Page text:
Capitalism has enslaved the working people and bourgeois democracy, which we may now live under, is, Lenin says, crushed and mutilated by the wages system, poverty and “the misery of the masses.” This fake mutilated pseudo-democracy is the reason why, in our day the Tea Party had such influence and Trump was able to take over the Republican party and control many levers of power in the US. And, Lenin says, it is the source of corruption in the political parties and the trade unions, and fuels the tendency for the “leaders” of the people to turn into bureaucrats— “i.e., privileged persons detached from the masses, and standing above the masses.” This is just the nature of democracy under capitalism and until capitalism is overthrown even the leaders of the working people “will inevitably be to some extent ‘bureaucratized.’”
In attacking Pannekoek, Lenin says, Kautsky is only repeating the views of Bernstein (“the ‘old’ views”) as expressed in Evolutionary Socialism, the English name of Bernstein’s book. Bernstein had rejected many of Marx’'s positions concerning worker's democracy versus bourgeois democracy based on the idea that after 70 years or so “in complete freedom” the British union movement had given up on the ideas as “worthless” and had settled on a model based on bureaucracy and regular parliamentary practice.
As against this Bernstein-Kautsky assertion Lenin says it is not the case that the British unions have developed “in complete freedom,” but they had rather developed in an atmosphere of “complete capitalist enslavement.” Of course, in such an atmosphere, it made no sense to try to create a working class democracy along Marxist lines that had presumed a post- revolutionary environment in which the working class was the new ruling class.
The two great errors we must avoid are: First, thinking we have to just take over the presently existing state machinery by means democratic elections or parliamentary procedures and then employe it to build socialism, and Second, to take the Anarchist position of just smashing the presently existing state and then letting the working people decide what happens next (i.e., no pre-planning for a temporary worker’s state until conditions of socialism are firmly established.)
The Anarchist view is not really taken very seriously within the working class, but Kautsky’s view (or some modern day descendent ) still has its supposititious appeal. Lenin quotes Kautsky: “never, under any conditions can it [a working class victory] lead to the destruction of the state power; it can lead only to a certain shifting of forces within the state power....
The aim of our political struggle then, remains as before, the conquest of state power by means of gaining a majority in parliament and a conversion of parliament into the master of the government.”''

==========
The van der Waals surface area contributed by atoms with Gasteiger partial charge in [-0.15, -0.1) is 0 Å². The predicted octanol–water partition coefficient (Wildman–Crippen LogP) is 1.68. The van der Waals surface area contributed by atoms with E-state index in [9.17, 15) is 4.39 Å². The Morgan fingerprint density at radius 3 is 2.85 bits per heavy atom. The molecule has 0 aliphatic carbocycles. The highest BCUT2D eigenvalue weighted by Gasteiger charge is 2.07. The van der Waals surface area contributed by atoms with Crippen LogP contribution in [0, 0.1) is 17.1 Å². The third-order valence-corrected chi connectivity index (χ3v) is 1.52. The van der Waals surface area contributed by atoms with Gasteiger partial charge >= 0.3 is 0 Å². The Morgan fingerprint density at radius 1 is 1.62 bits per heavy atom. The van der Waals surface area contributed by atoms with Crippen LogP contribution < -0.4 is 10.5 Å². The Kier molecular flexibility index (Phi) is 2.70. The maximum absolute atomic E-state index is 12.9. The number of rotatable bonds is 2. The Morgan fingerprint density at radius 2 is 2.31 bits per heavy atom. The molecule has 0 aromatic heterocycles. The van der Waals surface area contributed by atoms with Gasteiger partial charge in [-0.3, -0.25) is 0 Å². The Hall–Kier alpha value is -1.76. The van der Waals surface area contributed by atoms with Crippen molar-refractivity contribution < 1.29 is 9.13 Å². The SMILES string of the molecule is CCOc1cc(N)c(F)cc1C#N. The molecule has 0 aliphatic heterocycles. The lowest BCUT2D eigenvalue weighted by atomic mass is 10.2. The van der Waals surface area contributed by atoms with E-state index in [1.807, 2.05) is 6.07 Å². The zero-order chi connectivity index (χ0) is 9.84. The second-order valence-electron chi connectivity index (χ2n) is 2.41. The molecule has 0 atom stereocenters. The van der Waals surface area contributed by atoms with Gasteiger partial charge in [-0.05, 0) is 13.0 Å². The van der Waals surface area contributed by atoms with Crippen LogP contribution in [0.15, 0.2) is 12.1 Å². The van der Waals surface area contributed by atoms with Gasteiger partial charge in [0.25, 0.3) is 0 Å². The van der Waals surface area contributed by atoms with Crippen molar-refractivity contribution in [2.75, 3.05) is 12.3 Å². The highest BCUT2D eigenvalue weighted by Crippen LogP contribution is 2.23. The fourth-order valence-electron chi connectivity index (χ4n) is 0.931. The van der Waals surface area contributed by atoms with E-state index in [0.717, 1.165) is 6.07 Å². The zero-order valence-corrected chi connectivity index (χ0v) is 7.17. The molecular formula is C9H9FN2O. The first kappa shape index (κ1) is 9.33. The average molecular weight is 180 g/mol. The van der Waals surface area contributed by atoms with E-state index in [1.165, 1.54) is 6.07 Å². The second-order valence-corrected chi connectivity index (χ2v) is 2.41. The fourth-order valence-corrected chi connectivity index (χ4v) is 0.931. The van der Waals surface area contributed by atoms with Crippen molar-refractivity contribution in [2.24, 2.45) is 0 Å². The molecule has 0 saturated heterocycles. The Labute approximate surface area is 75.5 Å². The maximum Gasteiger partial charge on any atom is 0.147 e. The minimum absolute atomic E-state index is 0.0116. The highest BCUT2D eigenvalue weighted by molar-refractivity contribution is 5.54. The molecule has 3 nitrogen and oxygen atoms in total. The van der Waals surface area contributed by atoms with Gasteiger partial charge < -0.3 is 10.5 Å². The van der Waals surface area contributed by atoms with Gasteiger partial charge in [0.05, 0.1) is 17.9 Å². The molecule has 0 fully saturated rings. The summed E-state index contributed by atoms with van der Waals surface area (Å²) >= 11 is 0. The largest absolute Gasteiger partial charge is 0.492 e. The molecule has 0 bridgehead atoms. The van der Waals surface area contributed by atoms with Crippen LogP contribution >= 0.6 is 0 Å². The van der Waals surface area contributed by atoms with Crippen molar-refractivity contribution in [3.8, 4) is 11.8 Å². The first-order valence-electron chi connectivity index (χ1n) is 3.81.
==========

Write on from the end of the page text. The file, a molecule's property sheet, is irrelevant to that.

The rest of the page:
Lenin says this is an example of “vulgar opportunism” i.e., of abandoning the principles of Marxism and the real long term interests of the working people and tailoring your program to take ephemeral advantages of historically temporary social and economic conditions. It is a confusion between strategy [the what, the goal, the end result, socialism] and tactics [the how, what must be done, the present step in the democratic struggle].
Of course in the present day and in the non revolutionary conditions temporally instantiated in the US and most of Europe there is no sense in calling for the destruction of bourgeois democracy, of coining a lot of "revolutionary" slogans about the dictatorship of the proletariat, of the revolutionary overthrow of the capitalists by the armed workers, etc. "To every thing there is a season, and a time to every purpose under the heaven."
Our current struggle is to defeat the ultra-right politically and work with progressive groups and others to build a meaningful coalition of forces able to protect already existing democratic rights and to extend them, and fight for new ones, for the benefit of the working people and their allies.
Nevertheless, in the realm of theory we should not forget the ultimate destiny of the capitalist system and become so blinded by the present transient stage in history that we become as those "socialists," condemned by Lenin, who rejected the dictatorship of the proletariat in theory because it "contradicted" democracy. Lenin thought that ridiculous; it contradicted only the pseudo-democracy used by the ruling class to befool the workers, and of those so-called "socialists” ; he said there "is really no essential difference between them and the petty-bourgeois democrats." This may have no sting today, but it may in the nearer than we think, future.
State and Revolution ends here and chapter seven, the last ("Experience of the Russian Revolutions of 1905 and 1917") was never written. The October Revolution broke out and Lenin wrote: "It is more pleasant and useful to go through the 'experience of the revolution' than to write about it."
I hope people will find this commentary useful.
New York, January 31, 2015. Updated for MWM 2021
Thomas Riggins is a retired philosophy teacher (NYU, The New School of Social Research, among others) who received a PhD from the CUNY Graduate Center (1983). He has been active in the civil rights and peace movements since the 1960s when he was chairman of the Young People's Socialist League at Florida State University and also worked for CORE in voter registration in north Florida (Leon County). He has written for many online publications such as People's World and Political Affairs where he was an associate editor. He also served on the board of the Bertrand Russell Society and was president of the Corliss Lamont chapter in New York City of the American Humanist Association.
9/17/2021 10:02:21 am